Understanding Your Gums
You know about cavities, and tooth decay, and how important it is to brush and keep your teeth healthy. But how much do you know about the health of your gums? The gums are an important part of your mouth, and if they’re not in good shape, your whole mouth can suffer. What do you need to know about your gums?
You might have noticed that your oral hygienist or dentist probes your gums during your regular check-ups. This is to determine if your gums are fitting snugly against your teeth. Unhealthy gums have pockets of space, and the deeper the pocket, the worse your gum health. It may feel like your gums are just being poked, but what the dentist is actually doing is measuring them. The tool used to probe gums is called a periodontal probe, and it’s essentially a tiny ruler. It is inserted into pockets in your gums, and the depth is recorded in millimeters.
Your dentist will keep track of these numbers as a preventive measure against periodontal disease (gum disease). Only your dentist can diagnose gum disease, but in general, 1 to 3 mm means the gums are generally healthy, 4 mm means you need to pay more attention to your oral care, 5 to 6 mm indicates gum disease, and anything over 6 means advanced gym disease. By regularly checking gum pocket depth, your dental team can catch periodontal disease early, when it’s still relatively easy to treat.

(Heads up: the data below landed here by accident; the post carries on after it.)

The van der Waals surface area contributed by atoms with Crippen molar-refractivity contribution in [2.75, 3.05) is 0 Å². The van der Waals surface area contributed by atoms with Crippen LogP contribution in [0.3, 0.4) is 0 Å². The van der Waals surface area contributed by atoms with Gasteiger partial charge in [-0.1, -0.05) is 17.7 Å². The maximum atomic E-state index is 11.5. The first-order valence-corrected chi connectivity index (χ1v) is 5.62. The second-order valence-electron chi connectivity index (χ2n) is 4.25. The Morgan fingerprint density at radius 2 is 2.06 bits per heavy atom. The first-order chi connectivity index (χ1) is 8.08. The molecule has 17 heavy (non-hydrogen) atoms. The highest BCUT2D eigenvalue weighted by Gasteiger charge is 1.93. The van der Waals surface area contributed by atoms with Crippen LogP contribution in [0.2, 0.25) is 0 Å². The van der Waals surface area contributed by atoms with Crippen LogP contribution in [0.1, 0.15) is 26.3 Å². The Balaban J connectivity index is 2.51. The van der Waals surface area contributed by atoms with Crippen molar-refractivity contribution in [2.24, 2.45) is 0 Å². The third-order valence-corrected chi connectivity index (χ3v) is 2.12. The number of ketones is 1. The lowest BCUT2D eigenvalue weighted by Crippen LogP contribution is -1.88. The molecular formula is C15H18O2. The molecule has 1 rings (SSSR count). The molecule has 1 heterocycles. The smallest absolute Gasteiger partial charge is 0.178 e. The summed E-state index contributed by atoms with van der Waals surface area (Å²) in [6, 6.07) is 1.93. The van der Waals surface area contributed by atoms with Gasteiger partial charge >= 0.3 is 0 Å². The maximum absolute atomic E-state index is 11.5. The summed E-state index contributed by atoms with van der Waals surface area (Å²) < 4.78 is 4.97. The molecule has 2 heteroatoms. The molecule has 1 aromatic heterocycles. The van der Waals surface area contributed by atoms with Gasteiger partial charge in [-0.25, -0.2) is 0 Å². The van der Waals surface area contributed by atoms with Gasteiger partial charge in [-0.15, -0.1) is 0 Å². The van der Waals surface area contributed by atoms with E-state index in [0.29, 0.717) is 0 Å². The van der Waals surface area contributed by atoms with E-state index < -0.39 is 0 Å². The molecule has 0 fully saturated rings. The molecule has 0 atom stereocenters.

You can look for signs of gum disease at home, too. Swollen, sore, or bleeding gums could be a sign of gingivitis or periodontal disease. Gingivitis is the early stage of gum disease, and it happens when plaque builds up at the gumline. Once it progresses to periodontitis, it can affect the bone and tissue supporting your teeth. However, these symptoms can also be caused by other conditions and even vitamin deficiencies. Hormonal changes like pregnancy, illnesses like diabetes, infections, and vitamin C deficiency can all be responsible for gum problems, so you will want to see your dentist to get the right diagnosis.
What can you do to keep your gums healthy? First, pay attention to your oral care routine. Brush twice a day and floss once a day, brushing gently so that you don’t injure your gums. Consider using a water flosser, to clean below the gumline. Eat a nutritious diet, don’t use tobacco products, drink alcohol only in moderation, and take supplements, especially if you think you are not getting enough vitamin C. See your dentist for regular check-ups and cleanings, but in between visits, pay attention to your gums so that you can make a dental appointment if you notice signs of gum disease.
At Park 56 Dental Group, we offer pediatric, prosthodontics, endodontics, oral surgery, Invisalign®, emergency, and sedation dentistry, all at the highest level of treatment. We serve the Midtown, Central Park, Upper East Side, Park Avenue, and all surrounding Manhattan and New York areas, with a patient-centered practice that has hours to fit your schedule. Schedule your complimentary consultation today by contacting us online or calling us at (212) 826-2322
Dental Issues That Can Trigger Headaches
A toothache can be extremely painful, and so can a headache. When they occur at the same time, it can be excruciating. Why does this happen? There can actually be a connection between dental issues and headaches. Here, we will take a closer look at why these two things are related and how dental issues can trigger headaches.